Fracking and Water: It’s About More Than Contamination

Comment are off

By Amanda Frank, Center for Effective Government

The U.S. Environmental Protection Agency’s (EPA) recent study on the connection between fracking and water contamination made headlines earlier this month, with environmental groups seeing it as proof that fracking threatens drinking water and industry using it to argue that fracking is safe.

Differences in how to interpret the water contamination findings from the EPA report have overshadowed its other key findings: the enormous amount of water and diversity of toxic chemicals required to feed the fracking boom.

EPA analyzed reports to FracFocus, an industry-sponsored website to which well operators report the names of chemicals and amounts of water used in fracking. EPA looked at 38,530 reports to FracFocus received between Jan. 1, 2011 and Feb. 28, 2013. EPA released this information last March and incorporated it into its final report, finding:

  • In just two years, operators reported using 90 billion gallons of water. Most of the water comes from the rivers, lakes, and aquifers near drilling areas, potentially straining local water sources. In fact, according to the nonprofit organization Ceres, over half of all U.S. fracking wells are located in areas of extreme drought.
  • Each well requires between 30,000 and 7.2 million gallons to frack. On average, gas wells used 2.9 million gallons of water and oil wells 1.2 million gallons each.
  • 692 unique ingredients were used in fracking fluids. Water typically makes up the bulk of fracking fluids, but various chemicals are also added to alter the fluids’ composition. Methanol, a toxic chemical, was the most commonly used additive and was apparently included in 71 percent of available well reports.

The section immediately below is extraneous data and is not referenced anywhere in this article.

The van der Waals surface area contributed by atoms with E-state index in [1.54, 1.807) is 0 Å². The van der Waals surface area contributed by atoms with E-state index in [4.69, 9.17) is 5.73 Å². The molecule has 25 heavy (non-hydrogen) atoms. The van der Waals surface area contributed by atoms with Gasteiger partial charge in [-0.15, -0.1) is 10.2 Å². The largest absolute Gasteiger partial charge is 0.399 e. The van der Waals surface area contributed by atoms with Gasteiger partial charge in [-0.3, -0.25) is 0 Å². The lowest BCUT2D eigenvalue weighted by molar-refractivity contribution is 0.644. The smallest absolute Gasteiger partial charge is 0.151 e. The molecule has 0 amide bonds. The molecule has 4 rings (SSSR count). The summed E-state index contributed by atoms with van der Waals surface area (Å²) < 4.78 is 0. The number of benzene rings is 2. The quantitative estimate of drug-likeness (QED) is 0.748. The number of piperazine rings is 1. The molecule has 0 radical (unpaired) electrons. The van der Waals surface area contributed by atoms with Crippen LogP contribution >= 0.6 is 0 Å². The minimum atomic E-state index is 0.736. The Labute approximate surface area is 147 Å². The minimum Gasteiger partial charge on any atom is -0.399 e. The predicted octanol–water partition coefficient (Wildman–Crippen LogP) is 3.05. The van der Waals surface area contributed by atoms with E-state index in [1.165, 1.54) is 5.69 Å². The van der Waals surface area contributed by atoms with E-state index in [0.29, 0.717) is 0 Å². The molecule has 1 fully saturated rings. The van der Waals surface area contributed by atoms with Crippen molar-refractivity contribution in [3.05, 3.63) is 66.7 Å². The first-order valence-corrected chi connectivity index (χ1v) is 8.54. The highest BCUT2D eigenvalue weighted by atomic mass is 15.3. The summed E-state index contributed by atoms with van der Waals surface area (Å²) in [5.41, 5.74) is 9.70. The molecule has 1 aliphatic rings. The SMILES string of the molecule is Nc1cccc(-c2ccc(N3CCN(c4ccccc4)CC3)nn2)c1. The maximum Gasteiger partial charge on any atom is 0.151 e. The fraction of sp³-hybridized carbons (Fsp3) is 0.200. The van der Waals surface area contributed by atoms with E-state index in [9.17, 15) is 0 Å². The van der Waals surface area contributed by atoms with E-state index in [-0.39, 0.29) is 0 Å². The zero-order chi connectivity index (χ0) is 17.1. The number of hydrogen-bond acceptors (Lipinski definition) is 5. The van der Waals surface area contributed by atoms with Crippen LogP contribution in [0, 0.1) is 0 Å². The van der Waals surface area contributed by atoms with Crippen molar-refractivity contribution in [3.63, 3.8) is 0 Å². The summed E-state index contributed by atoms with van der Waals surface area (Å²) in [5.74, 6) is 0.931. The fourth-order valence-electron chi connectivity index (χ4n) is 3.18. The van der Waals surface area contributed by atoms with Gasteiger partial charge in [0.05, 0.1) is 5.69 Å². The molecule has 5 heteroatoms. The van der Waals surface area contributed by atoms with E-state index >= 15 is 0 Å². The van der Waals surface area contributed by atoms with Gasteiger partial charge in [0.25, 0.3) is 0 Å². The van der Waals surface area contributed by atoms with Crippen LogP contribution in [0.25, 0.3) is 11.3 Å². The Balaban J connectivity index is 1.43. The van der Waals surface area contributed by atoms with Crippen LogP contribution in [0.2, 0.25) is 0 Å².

EPA’s analysis is limited to just a snapshot of fracking’s impact over a two-year time period. During the period covered in EPA’s review, less than one-third of states (six out of 20) in the FracFocus database required well operators to report essential data to FracFocus. The actual volume of water being used – and diversity of potentially toxic chemicals added – is likely much higher.

Additionally, FracFocus has many shortcomings that make it an unreliable source of information on fracking operations.

  • Some states do not require reporting to FracFocus. Today, 27 states require operators to disclose the chemicals they use in fracking, but only two-thirds (18 out of 27) require them to use FracFocus. This limits the ability to use FracFocus data for a nationwide survey of fracking practices.
  • Most states allow operators to withhold chemical information. Operators have taken advantage of loopholes that allow them to withhold the names of chemicals by claiming they are trade secrets. Over 70 percent of reports analyzed by EPA contained at least one trade secrets claim, with an average number of five per report.
  • FracFocus is not user-friendly. The website has received criticism for posting fracking records as PDFs, which prevents users from extracting large amounts of data at one time. This spring, FracFocus began allowing users to download the entire dataset at once. However, they chose a difficult-to-use format even though more flexible, universal formats are available (such as those used in government databases).

FracFocus’s shortcomings underscore the need to require all well operators to report to a comprehensive national, government-run public website.

While an upgrade to FracFocus with improved features was announced last February, fracking information should be gathered by a federal agency – not an industry-sponsored website. The data collected should be “cleaned” – i.e., analyzed for completeness and errors, and made accessible through a user-friendly, searchable database.

The failure to require full disclosure of all chemicals used as well as the amount of water used from all well operators – along with industry’s refusal to cooperate with baseline testing – means that local communities and states cannot fully assess the impact of fracking operations on water use and contamination. Without such information, our government cannot make informed decisions about how to manage natural resources that we’ll need for future generations.

To explore the link between fracking and water stress, visit these interactive maps on the Ceres website.

Originally posted here.

About the Author